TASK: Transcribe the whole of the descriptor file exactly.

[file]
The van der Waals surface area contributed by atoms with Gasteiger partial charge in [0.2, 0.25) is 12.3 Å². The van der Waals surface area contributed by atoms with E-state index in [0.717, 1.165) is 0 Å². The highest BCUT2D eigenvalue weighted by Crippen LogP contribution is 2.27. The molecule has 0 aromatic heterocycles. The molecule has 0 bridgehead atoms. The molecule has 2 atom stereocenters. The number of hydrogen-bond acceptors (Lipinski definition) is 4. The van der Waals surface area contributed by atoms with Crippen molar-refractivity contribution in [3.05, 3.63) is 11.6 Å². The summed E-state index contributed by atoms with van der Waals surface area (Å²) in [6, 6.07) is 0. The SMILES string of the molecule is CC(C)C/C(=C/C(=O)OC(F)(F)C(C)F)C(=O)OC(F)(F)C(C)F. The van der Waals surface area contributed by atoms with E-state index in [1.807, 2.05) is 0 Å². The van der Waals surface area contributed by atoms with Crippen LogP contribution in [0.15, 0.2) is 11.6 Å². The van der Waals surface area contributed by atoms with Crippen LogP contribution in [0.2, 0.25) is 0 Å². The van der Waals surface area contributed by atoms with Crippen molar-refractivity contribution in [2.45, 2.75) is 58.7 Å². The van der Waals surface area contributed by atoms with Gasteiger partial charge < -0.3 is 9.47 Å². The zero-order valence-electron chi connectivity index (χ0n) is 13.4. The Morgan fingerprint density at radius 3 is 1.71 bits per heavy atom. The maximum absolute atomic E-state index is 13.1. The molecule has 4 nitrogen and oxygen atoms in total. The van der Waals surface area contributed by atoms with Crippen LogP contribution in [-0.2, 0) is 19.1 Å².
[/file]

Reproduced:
The van der Waals surface area contributed by atoms with Gasteiger partial charge in [0.2, 0.25) is 12.3 Å². The van der Waals surface area contributed by atoms with E-state index in [0.717, 1.165) is 0 Å². The highest BCUT2D eigenvalue weighted by Crippen LogP contribution is 2.27. The molecule has 0 aromatic heterocycles. The molecule has 0 bridgehead atoms. The molecule has 2 atom stereocenters. The number of hydrogen-bond acceptors (Lipinski definition) is 4. The van der Waals surface area contributed by atoms with Crippen molar-refractivity contribution in [3.05, 3.63) is 11.6 Å². The summed E-state index contributed by atoms with van der Waals surface area (Å²) in [6, 6.07) is 0. The SMILES string of the molecule is CC(C)C/C(=C/C(=O)OC(F)(F)C(C)F)C(=O)OC(F)(F)C(C)F. The van der Waals surface area contributed by atoms with E-state index in [1.807, 2.05) is 0 Å². The van der Waals surface area contributed by atoms with Crippen LogP contribution in [0.15, 0.2) is 11.6 Å². The van der Waals surface area contributed by atoms with Crippen LogP contribution in [0.2, 0.25) is 0 Å². The van der Waals surface area contributed by atoms with Crippen molar-refractivity contribution in [2.45, 2.75) is 58.7 Å². The van der Waals surface area contributed by atoms with Gasteiger partial charge < -0.3 is 9.47 Å². The zero-order valence-electron chi connectivity index (χ0n) is 13.4. The Morgan fingerprint density at radius 3 is 1.71 bits per heavy atom. The maximum absolute atomic E-state index is 13.1. The molecule has 4 nitrogen and oxygen atoms in total. The van der Waals surface area contributed by atoms with Crippen LogP contribution in [-0.2, 0) is 19.1 Å².